There was one time in particular that we were stranded in a bus station in the middle of the night in the Argentinian city of Córdoba. Our bus hadn’t turned up and we had nowhere to go. We didn’t want to venture into the city in search of somewhere to stay at 1am – we didn’t even know if anywhere would be open. The thought of sleeping on the benches in the bus terminal seemed even less appealing. We waited and waited and it got colder and colder. We tried to find out what was going on in broken Spanish and none of the staff would help. Eventually we found some fellow passengers and stuck with them. Our bus finally arrived five hours late and the relief was unbelievable. After that incident I learned that it just doesn’t help to get stressed when things go wrong. All you can do is stay calm.

The downsides to travelling so far have been pretty limited… it’s been the most fun I’ve ever had.

Later, we went on a road trip for a few days through the Atacama desert in northern Chile. Part way through the trip the van we rented wouldn’t start due to a flat battery. We waited at the side of a dirt road, hoping that someone would come and help us. Eventually a Chilean man stopped to jump start our car and we were on the road again. So, it hasn’t all been plain sailing, there have been some difficult times along the way. I really think it’s good to be challenged though, otherwise I might as well have stayed at home. There have been times when I’ve been dreadfully homesick; missing birthdays, Christmas and New Year with all my family was strange. However, the people that help you out along the way and the friends that you meet make it all worth it.

The downsides to travelling so far have been pretty limited, and it’s been the most fun I’ve ever had. But it does come at a cost, and working while I was away is how I’ve funded such a big trip. During the eight months in New Zealand I found a job working on an apple orchard, picking apples and maintaining the trees. It was tiring work, but I enjoyed working outdoors in the (mostly) glorious New Zealand sunshine, and alongside some kiwi locals. It then meant that I topped up my funds and could start planning the second half of my trip. I’m writing this from my hostel in Sydney, half way through my trip down the east coast of Australia – so picking those apples has certainly paid off.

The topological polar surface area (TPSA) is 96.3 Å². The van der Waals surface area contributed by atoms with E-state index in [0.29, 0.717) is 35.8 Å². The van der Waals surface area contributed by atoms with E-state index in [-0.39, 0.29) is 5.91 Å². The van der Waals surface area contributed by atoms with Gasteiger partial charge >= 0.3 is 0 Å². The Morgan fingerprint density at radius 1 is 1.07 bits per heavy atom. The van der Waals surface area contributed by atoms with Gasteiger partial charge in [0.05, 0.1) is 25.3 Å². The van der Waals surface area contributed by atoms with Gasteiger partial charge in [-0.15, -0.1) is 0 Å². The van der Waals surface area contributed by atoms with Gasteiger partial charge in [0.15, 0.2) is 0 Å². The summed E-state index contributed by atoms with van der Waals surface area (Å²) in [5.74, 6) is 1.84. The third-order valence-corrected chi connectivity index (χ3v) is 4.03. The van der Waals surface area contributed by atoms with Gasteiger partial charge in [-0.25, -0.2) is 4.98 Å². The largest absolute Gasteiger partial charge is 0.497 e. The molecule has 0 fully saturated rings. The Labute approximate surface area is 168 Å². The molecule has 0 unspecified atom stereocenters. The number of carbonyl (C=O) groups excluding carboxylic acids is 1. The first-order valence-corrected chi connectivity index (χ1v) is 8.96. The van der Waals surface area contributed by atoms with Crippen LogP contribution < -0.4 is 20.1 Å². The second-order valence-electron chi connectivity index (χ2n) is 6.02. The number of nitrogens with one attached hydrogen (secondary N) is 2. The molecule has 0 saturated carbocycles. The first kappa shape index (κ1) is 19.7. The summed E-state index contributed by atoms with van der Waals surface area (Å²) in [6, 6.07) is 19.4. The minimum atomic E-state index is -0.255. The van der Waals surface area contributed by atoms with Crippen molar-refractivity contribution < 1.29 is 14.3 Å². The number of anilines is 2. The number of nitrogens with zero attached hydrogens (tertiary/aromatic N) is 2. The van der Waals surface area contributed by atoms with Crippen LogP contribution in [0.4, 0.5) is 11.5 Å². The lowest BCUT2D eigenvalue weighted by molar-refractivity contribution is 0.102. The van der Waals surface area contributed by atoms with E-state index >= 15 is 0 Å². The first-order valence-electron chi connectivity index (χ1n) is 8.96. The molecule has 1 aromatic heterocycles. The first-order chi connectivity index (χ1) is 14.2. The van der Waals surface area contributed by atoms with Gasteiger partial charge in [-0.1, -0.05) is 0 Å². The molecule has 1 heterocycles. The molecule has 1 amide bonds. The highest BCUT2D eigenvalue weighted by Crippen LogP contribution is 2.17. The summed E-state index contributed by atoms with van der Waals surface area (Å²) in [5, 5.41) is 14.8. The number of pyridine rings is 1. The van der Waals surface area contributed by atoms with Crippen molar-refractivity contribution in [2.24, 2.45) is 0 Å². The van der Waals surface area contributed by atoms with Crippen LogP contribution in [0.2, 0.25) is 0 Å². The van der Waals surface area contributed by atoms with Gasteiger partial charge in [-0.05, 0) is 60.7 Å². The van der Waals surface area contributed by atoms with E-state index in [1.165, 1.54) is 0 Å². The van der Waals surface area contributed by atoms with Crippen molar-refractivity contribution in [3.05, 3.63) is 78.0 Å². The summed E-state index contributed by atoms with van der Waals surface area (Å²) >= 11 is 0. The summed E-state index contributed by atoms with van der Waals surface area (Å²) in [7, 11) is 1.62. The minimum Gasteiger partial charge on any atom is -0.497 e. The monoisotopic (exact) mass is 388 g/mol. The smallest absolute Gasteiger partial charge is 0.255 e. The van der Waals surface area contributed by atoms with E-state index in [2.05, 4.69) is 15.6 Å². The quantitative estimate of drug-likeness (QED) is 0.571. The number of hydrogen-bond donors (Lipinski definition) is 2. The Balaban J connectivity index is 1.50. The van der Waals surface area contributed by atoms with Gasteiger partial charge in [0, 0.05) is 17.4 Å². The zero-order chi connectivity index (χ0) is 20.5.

photo provided

photo provided

I use social media to stay in touch with people back home, which is great but also worrying. 📬

I see my clever and talented friends starting lives for themselves in brilliant jobs and wonder whether I’ve made the right decision. Then I remind myself that I am only 23 and that London, and all its shiny graduate jobs and opportunities, will still be there when I get back. I don’t want to be too old and sensible before I’ve had the chance to dance the tango in Buenos Aires, drink cocktails on the beach in Rio de Janeiro, go hiking through New Zealand’s breathtaking national parks or explore ancient temples in Cambodia. To me, those things just can’t wait. Travelling has become my day-to-day routine; I spend every day exploring new cities and seeing new things, and it’s wonderful. I’m not sure how easy it’ll be to give that up and settle back in to normal life again.

I remind myself that I am only 23 and that London, and all its shiny graduate jobs, will still be there when I get back.

I’m still not sure about what I’ll do with my life when I get home, but that’s no longer a terrifying thing to think about. Since I’ve been away I’ve become much more self-assured and the world seems much more accessible. One thing is for sure, though: the more of the world you see, the longer your list becomes of places you’d like to go and things you’d like to do. With that in mind, I’m now thinking about completing a TEFL course and teaching in Central or South America. I studied Politics at university with a particular interest in development and the education of women and girls, so it could possibly help me with a future career too. I’m hoping to learn more Spanish and travel again in a more grown-up and immersive way.

I’m really looking forward to coming home and seeing all my friends and family, but I’ve also got my next trip in mind. It’s safe to say I’ve caught the travel bug.

If you want to keep up with Lilith’s travel stories you can follow her blog here.